I've taught theater all over the world, from India to California's public high school system. I have always prided myself on using drama as a tool to help English Language Learners to communicate better. Theater is fun and kids love to get on stage so the fear of making a mistake decreases as the desire to engage increases. I've spent years studying methodology and improving my outreach to these students who need English to survive. Now I'm the one on the other side of the coin. I need French badly.
I never realized just how difficult it is to be in that survival situation until now.
Living in a country and not speaking the language makes even the most mundane tasks a scary adventure. Today I had to go to to the restaurant and get my official stagier (apprenticeship) papers signed. As usual, I got up, got dressed (thirty thousand times), poured myself a cup of coffee, and once again stared at my telephone. Do I call? Should I make an appointment? Should I just walk over? What if they're really busy preparing lunch and I'm coming at the wrong time? What if I call and I can't understand what they say back to me?
After much deliberation, I decided to call. I called twice and there was no answer. What a relief! My husband finally told me that I should just walk over. "You're an actor, you'll be fine! They'll love you. You're talented, you're beautiful, they're lucky to have you..." He gave me the get-off-your-butt-and-take-care-of-it speech with an ego boosting twist. It worked and I walked the scary three blocks wondering the whole time if I was making a big mistake.
Heart racing I paused before the restaurant and called my husband again for reassurance. I know, I know, I'm a big baby – but a three star michelin restaurant is nothing to scoff about. It's the Broadway of Cuisine, the Shubert Theatre of gastronomy. I felt like I was going for an audition or callbacks. I felt like I wanted to throw-up!
Just as my husband picked up the phone and asked if everything was okay, I caught a chef crossing the street from the restaurant. I hung up quickly and stopped the chef and asked him if it's possible to get my stagier papers signed. After a somewhat quizzical look he then took me to another chef who took me to another chef. I went from a storage space across the street to the actual restaurant itself to a tour of the kitchens to the offices of the restaurant and his lovely warm and friendly staff.
Along the route different chefs tried to speak with me and I mostly smiled and blushed furiously. I can't help it. The older I get the more I blush. It's terrible, but I'm afraid I wear my heart on my sleeve most of the time. I made some small talk, at least I think I did, but it's hard to remember exactly what I said because my heart was pounding the whole time. Funny how nerves erase one's memory.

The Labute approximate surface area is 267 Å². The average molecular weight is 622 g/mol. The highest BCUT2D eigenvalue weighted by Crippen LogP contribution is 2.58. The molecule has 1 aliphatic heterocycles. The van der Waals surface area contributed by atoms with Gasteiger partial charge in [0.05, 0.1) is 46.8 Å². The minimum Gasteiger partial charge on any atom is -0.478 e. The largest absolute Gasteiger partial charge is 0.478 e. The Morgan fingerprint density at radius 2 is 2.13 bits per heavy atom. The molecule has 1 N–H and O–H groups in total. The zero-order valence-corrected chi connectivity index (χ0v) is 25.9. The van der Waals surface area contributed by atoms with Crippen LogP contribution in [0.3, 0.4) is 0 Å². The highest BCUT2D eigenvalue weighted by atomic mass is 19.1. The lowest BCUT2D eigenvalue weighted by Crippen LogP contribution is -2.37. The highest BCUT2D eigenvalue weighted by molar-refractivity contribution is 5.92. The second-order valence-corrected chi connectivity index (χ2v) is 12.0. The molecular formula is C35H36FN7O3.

The kitchen was cramped but cool! All the chefs are very young and hip and I was happily surprised by a few female faces. Now I just need to find the chef that speaks English and cling like saranwrap. There are eighteen cuisine cooks and eighteen pastry chefs. That's a whole lot of specialized chefs for a kitchen about the size of my living room. I guess we'll get to know each other real well.
I'm not sure how well I was received by the kitchen staff. I said, "Bonjour" and got a few long stares and some short "Bonjour's" back. I think there was even a few chuckles from some of the guys. Maybe I'm reading into this, but I don't think any of them thought I was chef material. Either that or they're tired of non-french speaking American stagiers. Or maybe they were just concentrating. Or maybe, maybe, maybe...
Finally I was taken upstairs to the offices which are above his restaurant. The staff was unbelievably warm and friendly. Totally not what I was expecting. I was led to a room that was plastered with incredible photos of the famous owner/chef everywhere and his personal secretary greeted me and signed my stagier papers for him.
As I was leaving one of the other assistants gave me my schedule. She basically told me (in a really friendly way) to show up on the first day and the chef will see what level I'm at and base my schedule afterwards – that much I understood. As I was about to leave she stopped me and also said that my letter of motivation was the most unusual and well written they had ever received. (Gros bisous to my friend Marine, who helped in translating, otherwise I don't think I would have got the position.)
I blushed again, thanked her many times, and ran home to tell my husband the good news. Yippeee!!! I'm an official stagier!!! Wo-ooo!!!